One look at the list of albums which came out in 1994 it was a red letter year for punk rock (Offspring’s Smash, Green Day released Dookie, Bad Religion released Stranger Than Fiction and NOFX released Punk In Drublic), but what’s even more impressive in NOFX’s case is that Punk In Drublic‘s success happened on a totally grassroots level. Conspicuously, while all of the records that those other bands released were on the charts somewhere, Punk In Drublic went Gold in both the US and Canada without entering the charts even once; it just sold and did so with little to no help (Gurewitz had put his company on the line to release and promote Smash, and the lion’s share of their efforts were going into that) from anyone other than NOFX itself, and the touring that the band did to promote the album.
Punk In Drublic wasn’t the typical punk album of the time, either. It’s important to note that, by the time the album hit in 1994, NOFX had already been playing together for ten years which (other than Bad Religion) made them both a little older and more experienced than the rest of the bands on the scene, and that fact shows in Punk In Drublic. While The Offspring and Green Day were still singing pretty simple songs about teenage kicks and tomfoolery (Green Day had masturbation and girl trouble through songs like “Longview,” “Basketcase” and “She,” The Offspring had gang and gun play as well as trouble with girls on “Come Out And Play,” “Bad Habit” and “Self Esteem” respectively), NOFX was already beyond that and, while still willfully juvenile at times, Punk In Drublic is marked by some pretty stupendous songwriting; dig below the poppy sheen of “The Cause,” for example, and listeners will find lines like:
“It’s a scheme, a dream, a barterine
We want everyone to think the same
Because you know what you know is right
And you feel what you can’t ignore
And you try so hard to point the blame
Ashamed – what are we doing this for?
“The cause – we’re just doing it for the cause.”
That kind of sentiment throws a whole lot of distance between Punk In Drublic and Smash, Dookie and Let’s Go and it’s only one example on the record. Also unlike those other albums (which tended to be very plain-faced and upfront), Punk In Drublic plays to a couple of different audiences on a couple of different levels. While “The Brews” will make kids pogo ’til they’re sore with its’ crunchy guitars and talk of “screwin’ chicks as long as we’re home by Saturday mornin’,” it’s also a scathing satire of numbskull skinheads and boot boys and their intolerance of people with different religious backgrounds and minorities. A similar sort of dialogue runs through “Don’t Call Me White” although it comes from a very different angle as Fat Mike rails against those who judge a book by its’ cover (telling line: “Accept responsibility for what I’ve done, but not for who I am”), but enlarges the possibilities of it by playing the race card in the title lyric.
The result is really, really funny and made all the better because not everyone will get the joke; in fact, if they don’t get it, they’ll likely be infuriated due to their own stupidity and the fact that they didn’t get the joke. The album and the songs on it are actually pretty brilliant that way – especially when one considers that the most raucous songs are also the fluffiest (see “Punk Guy (Cause He Does Punk Things)” and “Jeff Wears Birkenstocks?”) and the combination of those two groups of songs acts as the security blanket which covers those moments when Fat Mike opens up and actually talks about himself; perfect examples are moments like the juvenile erotic play of “Lori Meyers” and “Fleas” – both of which are probably more personal and honest than any fan could imagine.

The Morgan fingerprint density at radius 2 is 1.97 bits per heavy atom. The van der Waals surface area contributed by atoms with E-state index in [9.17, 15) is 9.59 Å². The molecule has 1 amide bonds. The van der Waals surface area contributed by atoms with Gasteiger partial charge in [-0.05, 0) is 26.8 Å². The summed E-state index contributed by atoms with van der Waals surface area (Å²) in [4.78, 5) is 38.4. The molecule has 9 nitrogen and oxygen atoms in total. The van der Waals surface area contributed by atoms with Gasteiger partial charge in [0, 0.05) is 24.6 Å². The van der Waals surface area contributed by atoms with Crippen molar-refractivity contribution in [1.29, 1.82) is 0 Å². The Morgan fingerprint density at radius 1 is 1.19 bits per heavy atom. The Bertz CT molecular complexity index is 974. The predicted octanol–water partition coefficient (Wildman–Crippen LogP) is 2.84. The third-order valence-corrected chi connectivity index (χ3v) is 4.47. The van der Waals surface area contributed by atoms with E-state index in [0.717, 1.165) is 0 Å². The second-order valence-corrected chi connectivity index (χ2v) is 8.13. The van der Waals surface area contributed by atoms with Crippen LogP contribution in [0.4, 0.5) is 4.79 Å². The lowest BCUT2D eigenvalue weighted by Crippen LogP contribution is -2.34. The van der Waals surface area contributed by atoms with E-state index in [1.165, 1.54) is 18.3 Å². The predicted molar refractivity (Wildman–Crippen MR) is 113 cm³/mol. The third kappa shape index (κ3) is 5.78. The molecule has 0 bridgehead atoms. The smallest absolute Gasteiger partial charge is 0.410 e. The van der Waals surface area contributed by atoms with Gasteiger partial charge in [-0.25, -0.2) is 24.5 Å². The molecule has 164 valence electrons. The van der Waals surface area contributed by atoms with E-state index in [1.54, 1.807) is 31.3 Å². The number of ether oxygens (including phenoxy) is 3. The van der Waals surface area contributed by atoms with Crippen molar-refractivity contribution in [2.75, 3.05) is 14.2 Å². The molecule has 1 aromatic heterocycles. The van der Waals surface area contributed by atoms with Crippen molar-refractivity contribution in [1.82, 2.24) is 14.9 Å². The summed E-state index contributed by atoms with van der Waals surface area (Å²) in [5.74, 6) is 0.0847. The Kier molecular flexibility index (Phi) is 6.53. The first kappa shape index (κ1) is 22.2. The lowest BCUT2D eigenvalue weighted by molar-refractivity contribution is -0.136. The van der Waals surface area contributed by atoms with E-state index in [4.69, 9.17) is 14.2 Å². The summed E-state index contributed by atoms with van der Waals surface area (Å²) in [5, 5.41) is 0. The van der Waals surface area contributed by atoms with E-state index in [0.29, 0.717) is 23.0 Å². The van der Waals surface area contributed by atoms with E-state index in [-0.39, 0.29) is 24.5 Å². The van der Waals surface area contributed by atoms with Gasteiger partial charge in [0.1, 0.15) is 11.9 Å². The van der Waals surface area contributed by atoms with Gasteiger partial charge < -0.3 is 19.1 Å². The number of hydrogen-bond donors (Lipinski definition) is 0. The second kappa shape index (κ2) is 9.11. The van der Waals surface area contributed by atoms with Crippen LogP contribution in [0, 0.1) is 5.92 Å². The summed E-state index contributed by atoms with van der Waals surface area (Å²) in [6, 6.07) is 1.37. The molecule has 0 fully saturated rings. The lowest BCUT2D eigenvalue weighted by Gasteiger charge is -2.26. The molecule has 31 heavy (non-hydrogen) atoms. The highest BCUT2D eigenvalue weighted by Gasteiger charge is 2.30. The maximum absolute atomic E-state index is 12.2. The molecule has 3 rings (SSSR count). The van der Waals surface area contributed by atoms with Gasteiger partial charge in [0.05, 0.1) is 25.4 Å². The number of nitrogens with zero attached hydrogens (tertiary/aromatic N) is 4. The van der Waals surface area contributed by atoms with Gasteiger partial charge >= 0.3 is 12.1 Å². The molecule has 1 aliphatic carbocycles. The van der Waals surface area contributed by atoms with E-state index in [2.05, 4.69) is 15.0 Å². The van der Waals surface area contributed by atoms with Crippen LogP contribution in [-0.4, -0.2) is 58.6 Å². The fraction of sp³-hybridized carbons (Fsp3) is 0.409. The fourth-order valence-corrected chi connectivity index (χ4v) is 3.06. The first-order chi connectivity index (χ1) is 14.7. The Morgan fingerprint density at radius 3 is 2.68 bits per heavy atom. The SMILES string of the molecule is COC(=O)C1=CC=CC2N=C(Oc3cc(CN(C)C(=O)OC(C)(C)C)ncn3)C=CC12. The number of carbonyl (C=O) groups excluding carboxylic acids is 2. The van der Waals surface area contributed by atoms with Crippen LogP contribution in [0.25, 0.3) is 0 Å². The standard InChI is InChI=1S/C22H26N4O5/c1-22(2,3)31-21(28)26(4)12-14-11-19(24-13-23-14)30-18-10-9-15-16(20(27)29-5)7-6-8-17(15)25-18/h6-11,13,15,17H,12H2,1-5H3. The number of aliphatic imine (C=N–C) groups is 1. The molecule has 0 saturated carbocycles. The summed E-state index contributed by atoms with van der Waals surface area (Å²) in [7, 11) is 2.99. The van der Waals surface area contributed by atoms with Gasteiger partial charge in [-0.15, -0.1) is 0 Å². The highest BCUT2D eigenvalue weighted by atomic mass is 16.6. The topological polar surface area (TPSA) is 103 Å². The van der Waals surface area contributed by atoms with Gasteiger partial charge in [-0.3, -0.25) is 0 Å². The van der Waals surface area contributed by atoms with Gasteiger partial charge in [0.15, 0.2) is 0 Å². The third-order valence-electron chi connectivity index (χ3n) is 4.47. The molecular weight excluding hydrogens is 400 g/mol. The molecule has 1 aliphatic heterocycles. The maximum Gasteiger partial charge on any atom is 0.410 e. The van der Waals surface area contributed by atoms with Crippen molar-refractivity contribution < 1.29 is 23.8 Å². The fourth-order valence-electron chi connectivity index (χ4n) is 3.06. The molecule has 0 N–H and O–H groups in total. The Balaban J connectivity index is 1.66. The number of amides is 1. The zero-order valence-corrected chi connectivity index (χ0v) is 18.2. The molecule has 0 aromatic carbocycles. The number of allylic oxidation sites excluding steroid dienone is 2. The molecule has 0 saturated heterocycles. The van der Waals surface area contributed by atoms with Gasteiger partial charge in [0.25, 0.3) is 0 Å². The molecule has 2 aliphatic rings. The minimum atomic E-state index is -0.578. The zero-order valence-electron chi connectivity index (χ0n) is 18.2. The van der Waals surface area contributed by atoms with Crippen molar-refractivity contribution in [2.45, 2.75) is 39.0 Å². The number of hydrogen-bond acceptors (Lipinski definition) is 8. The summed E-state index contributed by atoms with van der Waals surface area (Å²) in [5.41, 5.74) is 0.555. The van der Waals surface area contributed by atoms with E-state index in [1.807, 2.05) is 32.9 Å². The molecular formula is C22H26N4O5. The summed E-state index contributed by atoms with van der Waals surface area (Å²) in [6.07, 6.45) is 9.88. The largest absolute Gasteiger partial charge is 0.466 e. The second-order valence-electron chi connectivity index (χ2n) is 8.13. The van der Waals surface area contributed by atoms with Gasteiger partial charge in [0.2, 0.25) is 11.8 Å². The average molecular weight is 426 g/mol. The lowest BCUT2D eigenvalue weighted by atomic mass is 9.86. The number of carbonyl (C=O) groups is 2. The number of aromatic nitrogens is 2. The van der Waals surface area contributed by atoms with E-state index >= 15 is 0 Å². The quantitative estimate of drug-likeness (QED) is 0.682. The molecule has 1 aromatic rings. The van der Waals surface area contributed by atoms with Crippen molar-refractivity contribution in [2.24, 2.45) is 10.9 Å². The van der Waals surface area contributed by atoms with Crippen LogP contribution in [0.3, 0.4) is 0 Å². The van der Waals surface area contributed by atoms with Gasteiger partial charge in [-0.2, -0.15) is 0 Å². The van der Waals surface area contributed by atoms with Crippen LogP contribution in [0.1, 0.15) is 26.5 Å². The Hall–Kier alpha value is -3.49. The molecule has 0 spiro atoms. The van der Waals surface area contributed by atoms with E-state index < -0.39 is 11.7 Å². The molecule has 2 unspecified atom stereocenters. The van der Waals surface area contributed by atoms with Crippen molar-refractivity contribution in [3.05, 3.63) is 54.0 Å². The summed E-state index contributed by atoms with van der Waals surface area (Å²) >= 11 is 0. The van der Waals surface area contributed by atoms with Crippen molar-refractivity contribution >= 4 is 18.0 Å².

So was anyone aware of just how against the grain Punk In Drublic really ran at the time of its’ release? Some fans may have known (most likely, those who had been around for a while had a clue) but, to the fifteen-year-old kid in the pit who weaseled his way into a show on a fake ID, it was just some of the best, most inflammatory shit he’d ever heard; stuff he liked and his parents hated, but couldn’t exactly crucify because NOFX was straddling a line between the mainstream and counterculture steadily enough that no one could topple them. That balance has been holding up through NOFX’s albums for years, but it had never resonated so well or struck a chord so popular as it did on Punk In Drublic.
Now, twenty years after it was originally released, Punk In Drublic has proven to have the last laugh after getting under-promoted upon its original release by being the album which continues to exert a lot of influence and interest on the current stable of young punk rock bands coming up. In order to continue spurring that interest and the band’s influence too, Epitaph and Fat Wreck jointly reissued NOFX’s catalogue in a vinyl box set in celebration of NOFX’s thirtieth anniversary in 2013 and now Punk In Drublic is being reissued on vinyl on its own (with a CD copy of the album included, instead of a download code) by Epitaph. Some critics may contend that the release is too soon (the box set was a big deal), but this critic says that the timing is perfect. Sure, the box is great, but it’s also pretty expensive; this reissue keeps the vinyl sound quality but offers it at a more reasonable price which means young punks who can’t afford the big price tag affixed to a box set will still be able to get a great-sounding copy of one of NOFX’s best albums.
The twentieth anniversary vinyl reissue of Punk In Drublic is out now.